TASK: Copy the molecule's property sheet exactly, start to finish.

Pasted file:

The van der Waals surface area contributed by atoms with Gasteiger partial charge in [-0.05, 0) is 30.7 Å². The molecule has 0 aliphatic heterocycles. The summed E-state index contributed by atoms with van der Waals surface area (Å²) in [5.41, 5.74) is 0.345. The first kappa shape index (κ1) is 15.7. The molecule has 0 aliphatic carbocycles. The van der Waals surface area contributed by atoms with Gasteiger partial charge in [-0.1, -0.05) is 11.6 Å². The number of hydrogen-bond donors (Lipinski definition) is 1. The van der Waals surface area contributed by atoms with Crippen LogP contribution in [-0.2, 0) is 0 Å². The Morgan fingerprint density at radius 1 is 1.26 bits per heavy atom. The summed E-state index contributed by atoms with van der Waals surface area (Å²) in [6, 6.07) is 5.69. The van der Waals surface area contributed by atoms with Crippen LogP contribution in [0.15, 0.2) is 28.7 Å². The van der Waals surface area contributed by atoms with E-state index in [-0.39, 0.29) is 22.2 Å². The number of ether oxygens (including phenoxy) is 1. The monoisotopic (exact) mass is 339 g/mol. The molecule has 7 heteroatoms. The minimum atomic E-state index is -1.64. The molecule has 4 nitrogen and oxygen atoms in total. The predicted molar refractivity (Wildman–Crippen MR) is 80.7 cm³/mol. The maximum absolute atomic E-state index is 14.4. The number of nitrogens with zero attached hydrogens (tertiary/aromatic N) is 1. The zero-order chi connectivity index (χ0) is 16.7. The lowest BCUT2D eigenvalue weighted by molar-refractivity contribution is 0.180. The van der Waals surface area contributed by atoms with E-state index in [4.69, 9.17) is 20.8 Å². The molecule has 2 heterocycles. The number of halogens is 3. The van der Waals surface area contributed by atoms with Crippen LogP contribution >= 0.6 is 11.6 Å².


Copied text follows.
The van der Waals surface area contributed by atoms with Gasteiger partial charge in [-0.05, 0) is 30.7 Å². The molecule has 0 aliphatic heterocycles. The summed E-state index contributed by atoms with van der Waals surface area (Å²) in [5.41, 5.74) is 0.345. The first kappa shape index (κ1) is 15.7. The molecule has 0 aliphatic carbocycles. The van der Waals surface area contributed by atoms with Gasteiger partial charge in [-0.1, -0.05) is 11.6 Å². The number of hydrogen-bond donors (Lipinski definition) is 1. The van der Waals surface area contributed by atoms with Crippen LogP contribution in [-0.2, 0) is 0 Å². The Morgan fingerprint density at radius 1 is 1.26 bits per heavy atom. The summed E-state index contributed by atoms with van der Waals surface area (Å²) in [6, 6.07) is 5.69. The van der Waals surface area contributed by atoms with Crippen LogP contribution in [0.15, 0.2) is 28.7 Å². The van der Waals surface area contributed by atoms with E-state index in [-0.39, 0.29) is 22.2 Å². The number of ether oxygens (including phenoxy) is 1. The monoisotopic (exact) mass is 339 g/mol. The molecule has 7 heteroatoms. The minimum atomic E-state index is -1.64. The molecule has 4 nitrogen and oxygen atoms in total. The predicted molar refractivity (Wildman–Crippen MR) is 80.7 cm³/mol. The maximum absolute atomic E-state index is 14.4. The number of nitrogens with zero attached hydrogens (tertiary/aromatic N) is 1. The zero-order chi connectivity index (χ0) is 16.7. The lowest BCUT2D eigenvalue weighted by molar-refractivity contribution is 0.180. The van der Waals surface area contributed by atoms with E-state index in [4.69, 9.17) is 20.8 Å². The molecule has 2 heterocycles. The number of halogens is 3. The van der Waals surface area contributed by atoms with Crippen LogP contribution >= 0.6 is 11.6 Å².